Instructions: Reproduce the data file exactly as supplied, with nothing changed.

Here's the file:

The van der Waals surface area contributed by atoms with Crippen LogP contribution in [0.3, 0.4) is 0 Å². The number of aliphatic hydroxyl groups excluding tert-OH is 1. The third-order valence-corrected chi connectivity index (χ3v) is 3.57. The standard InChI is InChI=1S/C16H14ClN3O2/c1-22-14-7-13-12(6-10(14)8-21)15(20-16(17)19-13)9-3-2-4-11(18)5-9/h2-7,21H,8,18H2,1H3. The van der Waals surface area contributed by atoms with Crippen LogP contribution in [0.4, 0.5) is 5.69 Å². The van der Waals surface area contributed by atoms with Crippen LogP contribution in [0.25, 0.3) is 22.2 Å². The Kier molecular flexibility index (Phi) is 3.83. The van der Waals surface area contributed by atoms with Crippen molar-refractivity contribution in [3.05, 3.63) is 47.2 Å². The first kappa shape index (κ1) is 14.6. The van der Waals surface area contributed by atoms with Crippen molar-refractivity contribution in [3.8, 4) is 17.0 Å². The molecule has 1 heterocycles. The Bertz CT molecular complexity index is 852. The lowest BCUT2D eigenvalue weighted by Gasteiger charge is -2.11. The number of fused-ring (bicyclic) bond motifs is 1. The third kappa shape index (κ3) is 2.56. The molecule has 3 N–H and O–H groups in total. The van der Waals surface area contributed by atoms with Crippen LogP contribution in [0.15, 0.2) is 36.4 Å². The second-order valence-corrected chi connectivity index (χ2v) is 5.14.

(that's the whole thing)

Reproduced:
The van der Waals surface area contributed by atoms with Crippen LogP contribution in [0.3, 0.4) is 0 Å². The number of aliphatic hydroxyl groups excluding tert-OH is 1. The third-order valence-corrected chi connectivity index (χ3v) is 3.57. The standard InChI is InChI=1S/C16H14ClN3O2/c1-22-14-7-13-12(6-10(14)8-21)15(20-16(17)19-13)9-3-2-4-11(18)5-9/h2-7,21H,8,18H2,1H3. The van der Waals surface area contributed by atoms with Crippen LogP contribution in [0.4, 0.5) is 5.69 Å². The van der Waals surface area contributed by atoms with Crippen LogP contribution in [0.25, 0.3) is 22.2 Å². The Kier molecular flexibility index (Phi) is 3.83. The van der Waals surface area contributed by atoms with Crippen molar-refractivity contribution in [3.05, 3.63) is 47.2 Å². The first kappa shape index (κ1) is 14.6. The van der Waals surface area contributed by atoms with Crippen molar-refractivity contribution in [3.8, 4) is 17.0 Å². The molecule has 1 heterocycles. The Bertz CT molecular complexity index is 852. The lowest BCUT2D eigenvalue weighted by Gasteiger charge is -2.11. The number of fused-ring (bicyclic) bond motifs is 1. The third kappa shape index (κ3) is 2.56. The molecule has 3 N–H and O–H groups in total. The van der Waals surface area contributed by atoms with Crippen LogP contribution in [0.15, 0.2) is 36.4 Å². The second-order valence-corrected chi connectivity index (χ2v) is 5.14.